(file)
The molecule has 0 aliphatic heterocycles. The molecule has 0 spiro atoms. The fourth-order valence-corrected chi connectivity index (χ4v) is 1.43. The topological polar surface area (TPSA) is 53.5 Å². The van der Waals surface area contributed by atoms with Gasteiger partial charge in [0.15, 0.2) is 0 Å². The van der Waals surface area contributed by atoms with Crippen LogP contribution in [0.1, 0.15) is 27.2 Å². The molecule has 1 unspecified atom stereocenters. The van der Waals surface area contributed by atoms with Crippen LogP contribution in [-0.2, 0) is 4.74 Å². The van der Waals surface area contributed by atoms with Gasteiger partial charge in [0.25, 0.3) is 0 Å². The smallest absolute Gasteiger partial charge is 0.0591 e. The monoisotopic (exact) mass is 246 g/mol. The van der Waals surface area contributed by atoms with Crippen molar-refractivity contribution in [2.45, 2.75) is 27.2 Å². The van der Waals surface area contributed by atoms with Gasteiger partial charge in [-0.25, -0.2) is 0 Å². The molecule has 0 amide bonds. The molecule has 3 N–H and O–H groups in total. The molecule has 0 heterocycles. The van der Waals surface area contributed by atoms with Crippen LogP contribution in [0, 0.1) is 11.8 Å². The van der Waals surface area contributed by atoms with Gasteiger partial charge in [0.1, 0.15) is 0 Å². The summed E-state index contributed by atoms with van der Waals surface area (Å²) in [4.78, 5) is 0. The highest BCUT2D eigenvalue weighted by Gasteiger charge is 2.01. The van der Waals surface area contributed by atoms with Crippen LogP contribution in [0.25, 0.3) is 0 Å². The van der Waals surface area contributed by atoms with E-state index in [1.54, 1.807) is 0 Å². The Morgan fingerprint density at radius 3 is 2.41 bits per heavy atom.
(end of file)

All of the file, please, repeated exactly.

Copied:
The molecule has 0 aliphatic heterocycles. The molecule has 0 spiro atoms. The fourth-order valence-corrected chi connectivity index (χ4v) is 1.43. The topological polar surface area (TPSA) is 53.5 Å². The van der Waals surface area contributed by atoms with Gasteiger partial charge in [0.15, 0.2) is 0 Å². The van der Waals surface area contributed by atoms with Crippen LogP contribution in [0.1, 0.15) is 27.2 Å². The molecule has 1 unspecified atom stereocenters. The van der Waals surface area contributed by atoms with Crippen LogP contribution in [-0.2, 0) is 4.74 Å². The van der Waals surface area contributed by atoms with Gasteiger partial charge in [0.25, 0.3) is 0 Å². The smallest absolute Gasteiger partial charge is 0.0591 e. The monoisotopic (exact) mass is 246 g/mol. The van der Waals surface area contributed by atoms with Crippen molar-refractivity contribution in [2.45, 2.75) is 27.2 Å². The van der Waals surface area contributed by atoms with Gasteiger partial charge in [-0.25, -0.2) is 0 Å². The molecule has 0 amide bonds. The molecule has 3 N–H and O–H groups in total. The molecule has 0 heterocycles. The van der Waals surface area contributed by atoms with Crippen LogP contribution in [0, 0.1) is 11.8 Å². The van der Waals surface area contributed by atoms with Gasteiger partial charge in [0.1, 0.15) is 0 Å². The summed E-state index contributed by atoms with van der Waals surface area (Å²) in [4.78, 5) is 0. The highest BCUT2D eigenvalue weighted by Gasteiger charge is 2.01. The van der Waals surface area contributed by atoms with Crippen LogP contribution in [0.25, 0.3) is 0 Å². The van der Waals surface area contributed by atoms with E-state index in [1.54, 1.807) is 0 Å². The Morgan fingerprint density at radius 3 is 2.41 bits per heavy atom.